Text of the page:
Jerry L. Sumney
Steward of God’s Mysteries: Paul and Early Church Tradition
Grand Rapids, MI: Eerdmans, 2017.
Available at Amazon.com
In this book, Jerry Sumney critiques those scholars who suggest that Paul was a second founder of Christianity or even a radical innovator in creating Christianity. Sumney particularly has in his sights Hyam Maccoby, Barrie Wilson, and James Tabor. Sumney’s approach is to set up some criteria for what counts as traditional material and then to look at Paul’s use of tradition material pertaining to Jesus’ death, the identity of Jesus, salvation, the Lord’s return, and Lord’s Supper.
Sumney concludes that Paul offers no evidence about branches of the church that did not give a central place to interpreting Jesus’ death, Paul witnesses to a complex and exalted christology among churches earlier than and independent of Pauline influence, churches outside of Paul’s influence regarded Jesus as a mediator of forgiveness, redemption, and justification, Paul largely inherited traditions about Jesus’ parousia and Jesus cast as the eschatological judge, and Paul was not the inventor of a cultic meal that memorialized Jesus. Sumney concludes:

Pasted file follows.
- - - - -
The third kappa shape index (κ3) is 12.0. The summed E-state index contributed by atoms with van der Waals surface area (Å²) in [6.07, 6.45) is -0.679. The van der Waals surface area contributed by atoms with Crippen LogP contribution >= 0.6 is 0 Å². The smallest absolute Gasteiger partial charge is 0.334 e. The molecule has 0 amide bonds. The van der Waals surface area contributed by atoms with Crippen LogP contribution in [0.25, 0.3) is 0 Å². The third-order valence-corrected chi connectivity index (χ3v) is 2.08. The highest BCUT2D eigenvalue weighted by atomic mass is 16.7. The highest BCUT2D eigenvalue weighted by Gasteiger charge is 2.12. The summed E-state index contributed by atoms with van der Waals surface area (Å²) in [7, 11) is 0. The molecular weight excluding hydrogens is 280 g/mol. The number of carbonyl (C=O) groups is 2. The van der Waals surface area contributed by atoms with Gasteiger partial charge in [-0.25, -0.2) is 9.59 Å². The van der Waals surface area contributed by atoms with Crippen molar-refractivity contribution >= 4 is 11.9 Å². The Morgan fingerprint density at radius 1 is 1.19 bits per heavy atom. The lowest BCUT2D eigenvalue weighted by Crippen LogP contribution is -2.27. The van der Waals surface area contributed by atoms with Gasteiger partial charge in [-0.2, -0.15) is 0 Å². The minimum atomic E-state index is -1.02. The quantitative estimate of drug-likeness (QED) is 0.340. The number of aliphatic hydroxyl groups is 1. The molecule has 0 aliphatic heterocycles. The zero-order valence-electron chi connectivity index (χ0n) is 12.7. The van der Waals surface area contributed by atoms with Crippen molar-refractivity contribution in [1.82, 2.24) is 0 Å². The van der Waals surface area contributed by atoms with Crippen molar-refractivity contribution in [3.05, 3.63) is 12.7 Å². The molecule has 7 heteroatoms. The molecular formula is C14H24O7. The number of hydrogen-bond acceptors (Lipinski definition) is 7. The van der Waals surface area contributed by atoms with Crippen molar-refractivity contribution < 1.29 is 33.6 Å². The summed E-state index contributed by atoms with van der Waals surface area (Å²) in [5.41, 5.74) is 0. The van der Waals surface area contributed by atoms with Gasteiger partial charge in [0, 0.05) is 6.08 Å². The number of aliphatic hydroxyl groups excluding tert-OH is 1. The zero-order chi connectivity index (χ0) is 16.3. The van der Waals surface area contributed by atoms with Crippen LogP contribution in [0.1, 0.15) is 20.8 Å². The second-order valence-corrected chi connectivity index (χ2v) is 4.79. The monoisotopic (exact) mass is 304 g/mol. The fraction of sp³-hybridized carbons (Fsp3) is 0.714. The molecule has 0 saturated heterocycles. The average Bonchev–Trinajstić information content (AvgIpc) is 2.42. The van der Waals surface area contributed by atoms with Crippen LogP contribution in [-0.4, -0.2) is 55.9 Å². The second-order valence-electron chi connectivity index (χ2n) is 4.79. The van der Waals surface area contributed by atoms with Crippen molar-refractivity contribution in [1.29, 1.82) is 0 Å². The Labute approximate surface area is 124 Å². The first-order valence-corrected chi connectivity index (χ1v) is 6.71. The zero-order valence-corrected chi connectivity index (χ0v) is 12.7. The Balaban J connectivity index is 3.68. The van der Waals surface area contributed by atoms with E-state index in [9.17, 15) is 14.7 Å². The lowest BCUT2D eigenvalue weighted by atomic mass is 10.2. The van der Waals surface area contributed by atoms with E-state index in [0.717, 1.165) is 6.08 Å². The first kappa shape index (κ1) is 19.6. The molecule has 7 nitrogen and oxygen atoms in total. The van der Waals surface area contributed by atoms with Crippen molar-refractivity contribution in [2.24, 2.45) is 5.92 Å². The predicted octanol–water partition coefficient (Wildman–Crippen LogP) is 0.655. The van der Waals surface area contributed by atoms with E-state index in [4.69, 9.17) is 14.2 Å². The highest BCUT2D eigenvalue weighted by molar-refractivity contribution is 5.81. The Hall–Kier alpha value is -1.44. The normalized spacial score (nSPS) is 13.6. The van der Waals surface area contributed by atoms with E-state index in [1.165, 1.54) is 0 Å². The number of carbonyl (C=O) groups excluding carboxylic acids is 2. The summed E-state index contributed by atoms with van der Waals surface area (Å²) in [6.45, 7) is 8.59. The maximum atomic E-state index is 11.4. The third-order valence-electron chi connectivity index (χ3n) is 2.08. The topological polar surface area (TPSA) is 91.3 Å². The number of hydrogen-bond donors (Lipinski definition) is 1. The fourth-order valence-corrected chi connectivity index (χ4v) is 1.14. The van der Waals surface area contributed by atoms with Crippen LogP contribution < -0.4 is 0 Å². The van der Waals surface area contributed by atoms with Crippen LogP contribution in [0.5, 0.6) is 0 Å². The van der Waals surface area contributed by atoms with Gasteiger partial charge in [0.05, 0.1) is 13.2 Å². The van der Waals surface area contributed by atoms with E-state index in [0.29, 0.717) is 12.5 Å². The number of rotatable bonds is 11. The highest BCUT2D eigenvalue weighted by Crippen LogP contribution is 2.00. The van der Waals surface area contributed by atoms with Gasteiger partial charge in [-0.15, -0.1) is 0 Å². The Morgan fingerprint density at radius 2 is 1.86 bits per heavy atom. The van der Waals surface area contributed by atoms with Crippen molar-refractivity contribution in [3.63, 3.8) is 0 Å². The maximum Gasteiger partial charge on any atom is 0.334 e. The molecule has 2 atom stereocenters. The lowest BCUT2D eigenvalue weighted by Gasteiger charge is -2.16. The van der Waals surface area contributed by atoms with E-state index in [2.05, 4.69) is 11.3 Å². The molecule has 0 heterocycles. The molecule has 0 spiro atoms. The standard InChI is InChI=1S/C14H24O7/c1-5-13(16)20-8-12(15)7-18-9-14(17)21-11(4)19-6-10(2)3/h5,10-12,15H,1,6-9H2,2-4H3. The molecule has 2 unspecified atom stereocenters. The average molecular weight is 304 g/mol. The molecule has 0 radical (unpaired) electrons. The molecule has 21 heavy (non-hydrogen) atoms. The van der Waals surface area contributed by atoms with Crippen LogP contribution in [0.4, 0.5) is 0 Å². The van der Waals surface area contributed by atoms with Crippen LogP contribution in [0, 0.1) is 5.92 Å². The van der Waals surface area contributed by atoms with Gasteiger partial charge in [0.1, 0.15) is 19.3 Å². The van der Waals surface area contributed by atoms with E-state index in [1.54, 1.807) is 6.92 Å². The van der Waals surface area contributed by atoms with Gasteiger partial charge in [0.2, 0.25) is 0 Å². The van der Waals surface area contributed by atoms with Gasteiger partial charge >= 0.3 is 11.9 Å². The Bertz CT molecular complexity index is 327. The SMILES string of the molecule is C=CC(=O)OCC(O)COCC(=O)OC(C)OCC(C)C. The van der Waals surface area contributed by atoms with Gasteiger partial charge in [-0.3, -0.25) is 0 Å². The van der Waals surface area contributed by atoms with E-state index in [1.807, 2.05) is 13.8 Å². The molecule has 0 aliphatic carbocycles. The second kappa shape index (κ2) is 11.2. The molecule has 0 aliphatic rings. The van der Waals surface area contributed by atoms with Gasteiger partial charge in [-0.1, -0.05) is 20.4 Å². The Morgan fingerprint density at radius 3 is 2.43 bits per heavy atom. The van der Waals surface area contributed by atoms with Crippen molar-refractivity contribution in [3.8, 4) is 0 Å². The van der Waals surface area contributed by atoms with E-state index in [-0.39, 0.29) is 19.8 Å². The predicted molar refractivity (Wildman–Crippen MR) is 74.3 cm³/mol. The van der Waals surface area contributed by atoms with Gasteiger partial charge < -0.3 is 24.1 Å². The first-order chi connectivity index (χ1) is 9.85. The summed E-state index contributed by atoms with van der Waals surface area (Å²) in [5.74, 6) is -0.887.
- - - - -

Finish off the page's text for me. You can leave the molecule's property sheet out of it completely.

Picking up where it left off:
Paul is not, then, the author or originator of the early church’s theology. He seldom develops new assertions about Christ’s nature or work or other theological doctrines beyond what is found in the traditions he cites. He seems to have contributed little to the development of those doctrines. His influence and his genius are seen in the ways he is able to bring those beliefs into new environments. He is able to draw implications from those beliefs that further explicate a belief or show its relevance to an ethical issue. He is the person we see responding to new questions and problems that predominantly gentile churches raise. He takes what the church confesses about God, Christ, salvation, or some other topic and uses it to argue for how belie3vers in his churches should relate to the world around them, conduct their own assemblies, and understand their own fate. He is not the first to bring gentiles into the church without requiring the same kind of Torah observance that Jews keep, but he provides a theological foundation from the church’s already believed confessions and liturgies. He is not the first to assert that God had raised Jesus from the dead, but he draws out the implications of that belief for the eschatological hope of believers. Neither is he the first to claim that Christ had ascended to God’s right hand, but he does draw implications for how to live as the church from that response to God to Christ’s self-giving death. And while he is not the one who authored the liturgy for the Lord’s Supper, he uses it to correct unacceptable behaviour at the communal meal (pp. 173-74).
All in all, a very helpful book about Paul as a receptor and interpreter of traditions, rather than a radical innovator. If you like this book, I would also recommend Benjamin A. Edsall, Paul’s Witness to Formative Early Christian Instruction (WUNT 2.365; Tubingen: Mohr/Siebeck, 2014).